Georgia landlord-tenant rules require that the renter always adheres to the following guidelines:
- On-time rent payment.
- Maintain the property’s cleanliness.
- Every time it’s required, do minor repairs.
- Follow the remaining lease conditions.
- Do not bother other renters or nearby residents.
Georgia Security Deposit Laws
The security deposit laws in Georgia regulate the amount of security deposit that landlords can charge and how it must be handled. Here are some key points about security deposit laws in Georgia:
- Maximum amount: Georgia law does not specify a maximum amount for security deposits. However, landlords should be reasonable in their charges and not overcharge tenants.
- Interest on security deposits: Georgia law does not require landlords to pay interest on security deposits.
- Receipts: Landlords must provide tenants with a receipt for the security deposit, which should indicate the amount of deposit, the date it was received, and the landlord’s name and address.
- Time frame for returning deposit: Landlords must return the security deposit within one month after the tenant moves out, unless the lease agreement specifies a different timeframe.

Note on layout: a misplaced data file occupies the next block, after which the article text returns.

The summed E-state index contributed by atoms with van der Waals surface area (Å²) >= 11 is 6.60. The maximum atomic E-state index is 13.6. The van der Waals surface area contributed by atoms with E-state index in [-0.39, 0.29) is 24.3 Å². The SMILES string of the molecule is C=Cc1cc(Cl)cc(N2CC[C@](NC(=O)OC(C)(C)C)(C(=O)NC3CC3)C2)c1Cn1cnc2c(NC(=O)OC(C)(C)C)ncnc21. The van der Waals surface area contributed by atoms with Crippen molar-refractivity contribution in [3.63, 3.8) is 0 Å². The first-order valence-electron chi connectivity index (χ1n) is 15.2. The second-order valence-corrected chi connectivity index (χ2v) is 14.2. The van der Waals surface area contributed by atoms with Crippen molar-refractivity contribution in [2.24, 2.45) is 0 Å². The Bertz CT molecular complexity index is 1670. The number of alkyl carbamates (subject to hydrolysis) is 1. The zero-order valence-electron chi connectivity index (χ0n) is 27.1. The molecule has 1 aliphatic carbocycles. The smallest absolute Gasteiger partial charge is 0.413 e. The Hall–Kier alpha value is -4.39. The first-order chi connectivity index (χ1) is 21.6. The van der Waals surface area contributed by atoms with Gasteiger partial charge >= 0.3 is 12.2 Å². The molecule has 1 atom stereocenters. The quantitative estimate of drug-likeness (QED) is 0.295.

- Deductible expenses: Landlords may only deduct expenses from the security deposit for unpaid rent, damages to the unit beyond normal wear and tear, and other expenses specified in the lease agreement.
- Written itemization of damages: If the landlord deducts from the security deposit, they must provide the tenant with a written itemization of damages within one month of the tenant moving out.
Disclaimer: The information provided herein is intended as a general discussion of legal issues concerning landlord tenant law. Each issue has unique circumstances that may be too complicated to put a simple answer to. The answers in this Q & A are only guidelines. Information provided is not legal advice or a legal opinion, and it is recommended that the reader seek independent counsel for any specific issue.